We have a lot of history together, Marty and I. He is a moderate who leans left. I am a moderate who leans right. In an interview, he, as a journalist, tends to lean in and ask the hard questions. Not me. As an engineer, I tend to focus closely on what is being said and have a tendency to throw in my own thoughts. Marty leans toward interviewing CEOs, CFOs and CIOs, regulators and policymakers. I am more into talking with the technical people who design, engineer, construct and operate the networks.
Despite our differences, we are both passionate about serving the utility and energy industry, and in providing the information and perspectives that our many talented energy professionals desire to prepare us for a vibrant and dynamic future.
Over the years, we have come to rely on one another, and now even more as we see external forces impacting grid investment decisions. We simply must understand how business, legislative, regulatory and customer decisions will impact our delivery business. At the same time, we need to know how technology works so that we can build out innovative solutions at a price point that won’t break the bank.
Now we have the power of two. I have spent my career as the ultimate insider, having lived my professional life from within the protective walls of the T&D enterprise. I have historically seen the T&D system as the mechanism to transport electrons from the generator to the consumer.
Marty is the ultimate outsider, seeing the world as a much more complex ecosystem with only a basic understanding of how the T&D system actually functions. As a former business writer for the Kansas City Star, he knows how to get at the root of an energy issue and to get it online or in print. And he covers so much ground so rapidly. He and I run with a different set of acronyms. Marty keeps up with NERC, FERC, NARUC, EEI, APPA, NRECA and BOMA. I focus on engineering detail. Associations I hold dear are IEEE, EPRI, CIGRE and CIRED. I also track progress in technical standards writing organizations including IEC, ASTM, NACE and ASCE.
Marty, welcome home.
I have the great pleasure to announce that Marty Rosenberg is joining me (or, more accurately, rejoining me) here at our parent company Penton. Marty comes from Energy Central, where he recently served as editor in chief of its flagship magazine EnergyBiz. I am so glad to have you home.
You see, before his stint at EnergyBiz, Marty had an office next to mine when he was editor in chief of our sister publication Utility Business.
Why is Marty coming home? Simply put, our industry is becoming more complex with many cross-currents that can be quite difficult to fathom. It is hard to stay in front of an industry that is going in so many directions at once. And we are seeing a shift in the mind-set of electric utilities. As we all know, utility companies have always wanted to be in control, but they are now coming to the conclusion that this era is over.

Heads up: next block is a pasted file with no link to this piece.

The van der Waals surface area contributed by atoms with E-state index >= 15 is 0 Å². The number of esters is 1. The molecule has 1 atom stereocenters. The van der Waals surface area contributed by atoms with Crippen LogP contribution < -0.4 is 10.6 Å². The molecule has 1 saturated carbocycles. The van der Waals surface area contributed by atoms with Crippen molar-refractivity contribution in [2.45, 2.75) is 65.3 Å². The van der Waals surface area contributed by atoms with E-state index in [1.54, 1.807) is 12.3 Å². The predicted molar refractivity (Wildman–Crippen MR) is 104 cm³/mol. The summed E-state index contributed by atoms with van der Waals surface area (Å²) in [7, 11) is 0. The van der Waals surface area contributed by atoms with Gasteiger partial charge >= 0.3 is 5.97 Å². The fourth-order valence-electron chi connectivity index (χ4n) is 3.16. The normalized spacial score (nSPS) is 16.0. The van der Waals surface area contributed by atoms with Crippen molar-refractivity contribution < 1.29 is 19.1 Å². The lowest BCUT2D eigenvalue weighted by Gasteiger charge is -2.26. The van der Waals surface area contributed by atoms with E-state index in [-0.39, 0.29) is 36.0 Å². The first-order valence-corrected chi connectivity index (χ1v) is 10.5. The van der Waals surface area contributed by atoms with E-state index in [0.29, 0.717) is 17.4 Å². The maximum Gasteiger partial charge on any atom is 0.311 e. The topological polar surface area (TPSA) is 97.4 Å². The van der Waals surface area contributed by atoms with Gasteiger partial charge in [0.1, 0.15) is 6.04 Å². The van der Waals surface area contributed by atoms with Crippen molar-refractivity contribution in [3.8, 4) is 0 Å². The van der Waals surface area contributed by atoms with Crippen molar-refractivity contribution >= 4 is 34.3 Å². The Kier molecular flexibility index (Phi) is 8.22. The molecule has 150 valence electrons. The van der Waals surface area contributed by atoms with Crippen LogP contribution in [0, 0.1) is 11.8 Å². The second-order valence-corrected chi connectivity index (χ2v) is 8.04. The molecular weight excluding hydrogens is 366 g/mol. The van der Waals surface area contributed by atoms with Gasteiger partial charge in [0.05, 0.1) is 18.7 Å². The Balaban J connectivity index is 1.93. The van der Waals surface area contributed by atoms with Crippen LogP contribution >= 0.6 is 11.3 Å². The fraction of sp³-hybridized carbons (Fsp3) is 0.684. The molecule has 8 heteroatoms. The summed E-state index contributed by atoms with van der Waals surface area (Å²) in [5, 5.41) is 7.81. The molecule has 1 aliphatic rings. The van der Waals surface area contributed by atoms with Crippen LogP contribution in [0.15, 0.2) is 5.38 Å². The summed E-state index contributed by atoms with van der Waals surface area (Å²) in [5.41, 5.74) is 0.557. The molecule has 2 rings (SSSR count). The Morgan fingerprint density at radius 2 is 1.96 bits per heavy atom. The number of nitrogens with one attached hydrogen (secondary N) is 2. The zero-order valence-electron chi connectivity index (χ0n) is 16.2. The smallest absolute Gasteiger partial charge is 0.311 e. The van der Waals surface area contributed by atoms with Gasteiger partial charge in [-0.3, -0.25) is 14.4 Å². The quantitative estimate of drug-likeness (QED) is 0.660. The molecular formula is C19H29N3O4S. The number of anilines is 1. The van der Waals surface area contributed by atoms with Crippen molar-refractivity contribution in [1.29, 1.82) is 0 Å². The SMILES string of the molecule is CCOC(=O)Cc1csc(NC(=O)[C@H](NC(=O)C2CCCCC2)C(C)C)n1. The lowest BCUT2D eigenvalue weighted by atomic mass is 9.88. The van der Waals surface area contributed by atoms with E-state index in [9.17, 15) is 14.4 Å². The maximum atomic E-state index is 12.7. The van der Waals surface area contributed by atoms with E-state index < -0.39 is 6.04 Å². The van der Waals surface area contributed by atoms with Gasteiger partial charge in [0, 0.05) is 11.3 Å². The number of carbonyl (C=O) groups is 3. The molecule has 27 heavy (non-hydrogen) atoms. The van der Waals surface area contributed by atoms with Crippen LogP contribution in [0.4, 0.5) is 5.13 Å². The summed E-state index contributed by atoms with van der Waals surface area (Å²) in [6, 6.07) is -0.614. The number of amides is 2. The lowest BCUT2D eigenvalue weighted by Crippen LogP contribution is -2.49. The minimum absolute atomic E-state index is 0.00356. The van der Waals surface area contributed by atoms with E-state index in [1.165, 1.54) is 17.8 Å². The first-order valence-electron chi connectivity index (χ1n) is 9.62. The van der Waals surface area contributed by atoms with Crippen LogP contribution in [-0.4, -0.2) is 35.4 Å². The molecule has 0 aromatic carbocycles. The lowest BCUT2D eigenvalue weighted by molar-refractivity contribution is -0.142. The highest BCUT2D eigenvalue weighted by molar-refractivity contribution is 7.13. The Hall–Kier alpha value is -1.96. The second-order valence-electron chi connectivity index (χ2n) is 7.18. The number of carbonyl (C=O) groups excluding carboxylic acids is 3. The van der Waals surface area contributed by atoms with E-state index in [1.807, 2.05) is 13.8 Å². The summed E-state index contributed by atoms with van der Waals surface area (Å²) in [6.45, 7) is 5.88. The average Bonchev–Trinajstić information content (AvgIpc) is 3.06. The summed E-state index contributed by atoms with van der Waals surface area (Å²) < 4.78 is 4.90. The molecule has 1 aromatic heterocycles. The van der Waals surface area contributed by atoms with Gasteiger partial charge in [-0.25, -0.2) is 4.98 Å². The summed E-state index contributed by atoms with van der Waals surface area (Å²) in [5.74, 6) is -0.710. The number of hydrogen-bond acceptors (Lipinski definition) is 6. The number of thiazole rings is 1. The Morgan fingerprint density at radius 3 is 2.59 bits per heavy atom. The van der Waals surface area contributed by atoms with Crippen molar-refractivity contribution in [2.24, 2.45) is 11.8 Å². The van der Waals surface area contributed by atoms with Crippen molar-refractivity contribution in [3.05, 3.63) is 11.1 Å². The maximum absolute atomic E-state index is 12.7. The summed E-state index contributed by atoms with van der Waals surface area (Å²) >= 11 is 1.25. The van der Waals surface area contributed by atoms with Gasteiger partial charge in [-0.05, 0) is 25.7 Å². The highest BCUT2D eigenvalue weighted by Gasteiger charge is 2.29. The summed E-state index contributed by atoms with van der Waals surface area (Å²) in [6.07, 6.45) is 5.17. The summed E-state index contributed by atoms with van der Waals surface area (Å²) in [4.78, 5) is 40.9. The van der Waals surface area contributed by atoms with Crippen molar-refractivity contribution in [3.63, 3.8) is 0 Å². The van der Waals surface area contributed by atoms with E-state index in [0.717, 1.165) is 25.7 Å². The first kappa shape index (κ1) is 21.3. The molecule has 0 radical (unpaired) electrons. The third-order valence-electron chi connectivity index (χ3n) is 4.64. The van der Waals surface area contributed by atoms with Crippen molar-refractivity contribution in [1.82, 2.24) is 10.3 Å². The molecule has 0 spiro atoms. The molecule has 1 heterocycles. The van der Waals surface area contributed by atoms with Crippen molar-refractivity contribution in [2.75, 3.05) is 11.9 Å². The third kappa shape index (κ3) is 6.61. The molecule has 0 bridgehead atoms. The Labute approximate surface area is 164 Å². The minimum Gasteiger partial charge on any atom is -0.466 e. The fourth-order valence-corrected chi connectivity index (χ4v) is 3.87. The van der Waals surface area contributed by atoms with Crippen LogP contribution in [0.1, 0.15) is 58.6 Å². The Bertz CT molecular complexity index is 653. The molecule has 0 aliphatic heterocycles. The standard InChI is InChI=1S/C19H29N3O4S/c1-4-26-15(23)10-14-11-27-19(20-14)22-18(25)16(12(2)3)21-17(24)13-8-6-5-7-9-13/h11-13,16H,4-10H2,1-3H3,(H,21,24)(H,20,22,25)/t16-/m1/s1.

Now the best we can accomplish is to influence outcomes. Consider the recent FERC Order 1000, which has taken the right of first refusal to build new transmission away from incumbent transmission owners and opened up the bidding of major transmission high-voltage transmission projects to all comers as requested and specified by independent system operators. Over on the distribution side, New York regulators are considering making a major shift in the regulatory paradigm by pushing the idea of having a distribution system operator to control dispatch just as the NYISO now does over the transmission network in that state.
So, what will you see from Marty in the coming months?
Marty is charged with populating our business site within T&D World and is also ramping up to put out an online report, The Energy Times. He also will be working with me to craft events, webinars and the like that span the technical and business realms. After all, we are unlikely to invest in our grid unless we know why we should invest and how we will get compensated. Similarly, we will be working with other Penton properties active in the energy space, including Industry Week, American City & County and Lodging Hospitality, among others.
Marty and I just got back from DistribuTECH, which highlights the business and technical aspects of automation in T&D. We met together with the likes of Rodger Smith with Oracle and Todd Gurela with Cisco. We also met independently with executives of global players in the core energy space including ABB, Siemens, GE and Alstom. We found a consensus among those we spoke with that if our industry is to remain relevant, we must move quickly to meet the future.
Just a few of the issues discussed include the need for a robust communications infrastructure, two-way flexible power delivery systems, vendors to partner to deliver best-of-breed solutions, the emergence of smart cities, customer-driven energy management solutions and the emergence of distributed generation solutions, to name a few.
Now we can leverage the power of two as we move forward to meet an increasingly complex and exciting energy future. Marty, welcome home.